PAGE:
Environmental Crisis and Despair
I heard about the conversation a few months ago. It took place between my 18 year old daughter and some of her friends. Her friends had concluded that they would not permit THEIR children to have children because they believed that by that time the world would be coming to an end.
To this day I remain stunned by that conversation. Sure, over the years I have heard people say things like "â€¦I am not going to have kids because this world is crazyâ€¦", but what was striking about the conversation between my daughter's friends was that this was based on an analysis. Their analysis was that the environmental crisis would become such that human life would probably cease to exist.
There are many people feeling that way, and I can sense it in various discussions. It does not need to be verbalized to be very present in our talks. It sits there, like the proverbial elephant in the living room, and few of us will acknowledge it. It is that sense that maybe, just maybe, we have run out of time as a species because the rich and infamous have pushed us down a road to global disaster.
There was a tendency somewhat along those lines at different moments in the Cold War. Particularly when it seemed as if we were on the verge of nuclear annihilation, e.g., during the Cuban Missile Crisis or the Yom Kippur War, there was this sense that things were completely out of control. This worked its way into our culture through dramas such as Rod Serling's classic series The Twilight Zone that frequently contained stories addressing potential nuclear disaster.
We seemed to survive that immediate threat but we have found ourselves facing a different one with consequences no less severe but with a longer fuse. The changes, for many, seemed almost inconsequential for so long until we started to notice everything from the disappearance of honey bees to Hurricane Katrina to the scarcity of clean, drinking water. Yes, we are in a crisis.
For those of us on the Left, there is a significant challenge. Insofar as despair, rather than anger and protest, grip our constituents, we have no hope of turning things around. Instead, much like what appears to have taken place in the midst of the collapse of the ancient Mayan cities or those in Europe toward the decline of the Roman Empire, people will disperse, all seeking their own individual solutions, or solutions in small groups, but few people will turn toward the need for a progressive social transformation.
That is what made the conversation between my daughter's friends so unsettling. The potential horror that we face is very real and cannot be denied. To that extent it is important that we expose and ridicule those who would deny global warming. Yet much more is needed. In fact, the urgency of the moment necessitates greater attention toward programmatic solutions along with strategies and organizations to advance social transformation.
When Rosa Luxemburg suggested that the future was one of "socialism or barbarism" there was a tendency by many people-even in the midst of World War I-to view this as hyperbole. As it turns out, it was rather prescient. This warning through juxtaposition is critical but not enough. Understanding that we must turn away from barbarism-in whatever form-and toward socialism and the end of capitalist exploitation is a critical awareness but it must be translated into organization and action.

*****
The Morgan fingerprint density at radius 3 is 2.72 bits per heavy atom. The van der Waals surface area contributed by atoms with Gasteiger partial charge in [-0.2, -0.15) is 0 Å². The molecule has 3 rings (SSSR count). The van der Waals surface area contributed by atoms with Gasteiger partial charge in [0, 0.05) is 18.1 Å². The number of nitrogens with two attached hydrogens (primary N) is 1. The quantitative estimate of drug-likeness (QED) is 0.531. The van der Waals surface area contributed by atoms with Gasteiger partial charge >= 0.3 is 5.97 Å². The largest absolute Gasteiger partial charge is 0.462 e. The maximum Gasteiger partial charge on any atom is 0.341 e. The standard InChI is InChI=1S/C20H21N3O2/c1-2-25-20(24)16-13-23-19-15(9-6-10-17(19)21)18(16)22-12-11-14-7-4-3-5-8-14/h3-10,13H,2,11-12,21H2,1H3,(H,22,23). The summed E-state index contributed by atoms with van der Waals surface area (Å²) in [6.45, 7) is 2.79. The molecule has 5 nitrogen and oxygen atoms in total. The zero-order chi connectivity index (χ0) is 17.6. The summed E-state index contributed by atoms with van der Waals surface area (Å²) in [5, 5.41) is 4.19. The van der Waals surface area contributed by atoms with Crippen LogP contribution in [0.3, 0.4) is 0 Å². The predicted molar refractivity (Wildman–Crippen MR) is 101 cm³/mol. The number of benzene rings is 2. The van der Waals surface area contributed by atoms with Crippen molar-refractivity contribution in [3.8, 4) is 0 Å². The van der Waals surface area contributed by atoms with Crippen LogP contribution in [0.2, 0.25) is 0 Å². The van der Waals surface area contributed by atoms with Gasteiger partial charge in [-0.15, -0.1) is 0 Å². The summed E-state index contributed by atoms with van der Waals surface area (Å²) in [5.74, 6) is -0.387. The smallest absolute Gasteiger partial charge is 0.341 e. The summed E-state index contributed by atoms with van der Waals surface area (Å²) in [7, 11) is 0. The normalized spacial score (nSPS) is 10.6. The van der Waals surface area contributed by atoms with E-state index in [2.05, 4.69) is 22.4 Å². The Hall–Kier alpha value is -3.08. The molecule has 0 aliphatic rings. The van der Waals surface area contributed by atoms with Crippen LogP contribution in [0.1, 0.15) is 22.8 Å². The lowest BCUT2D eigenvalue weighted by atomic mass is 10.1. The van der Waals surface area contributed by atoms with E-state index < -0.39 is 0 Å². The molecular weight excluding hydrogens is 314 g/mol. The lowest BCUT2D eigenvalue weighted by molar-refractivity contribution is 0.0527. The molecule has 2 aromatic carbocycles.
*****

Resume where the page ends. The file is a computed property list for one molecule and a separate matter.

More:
One immediate conclusion from all of this is that we must act with urgency. That does not mean that we should act stupidly. But it does mean that within the Left we must determine what are the minimum bases of unity that we need in order to move forward together. While it is important that we debate our differences, we need to be quite clear what differences can and must be decided today vs. those that will have to await another moment.
A second conclusion is that forms of organization and action must be introduced that win people away from despair and suggest that collective struggle can help to avoid planetary disaster. That means that it is not enough to fight the good defensive battles but that we on the Left must be thinking in terms of offensive strategy. In other words, we must be thinking about how to win.
A third conclusion is that it is important to dream. By dreaming I mean to suggest that we consider possibilities for the future that improve the human condition. Being a science fiction fan and a Star Trek devotee I always remember a scene from the film Star Trek: First Contact. Captain Piccard, having traveled back (from the 24th century) to the middle of the 21st century, is speaking with a scientist from that era. She asks how much the starship Enterprise cost to build. His response was quite interesting. In effect he said, the economics of the 24th century are quite different from yours. For us the acquisition of wealth is no longer the driving force of our existence. We seek to better ourselves. It is that notion that must work itself into our everyday realities and serve as the inspiration for action.
I want my daughter to have children-should she wish to have children-and I want her children to also reproduce, but to do so as they witness and participate in the construction of a better world rather than existing in the misery of someone's dystopia.
My fourth conclusion: it all starts now. To borrow and paraphrase from a slogan of the South African movement: socialism is the future; build it now.
Bill Fletcher, Jr. is a long-time labor and international writer and activist. He is the former past President of TransAfrica Forum and can be reached at firstname.lastname@example.org.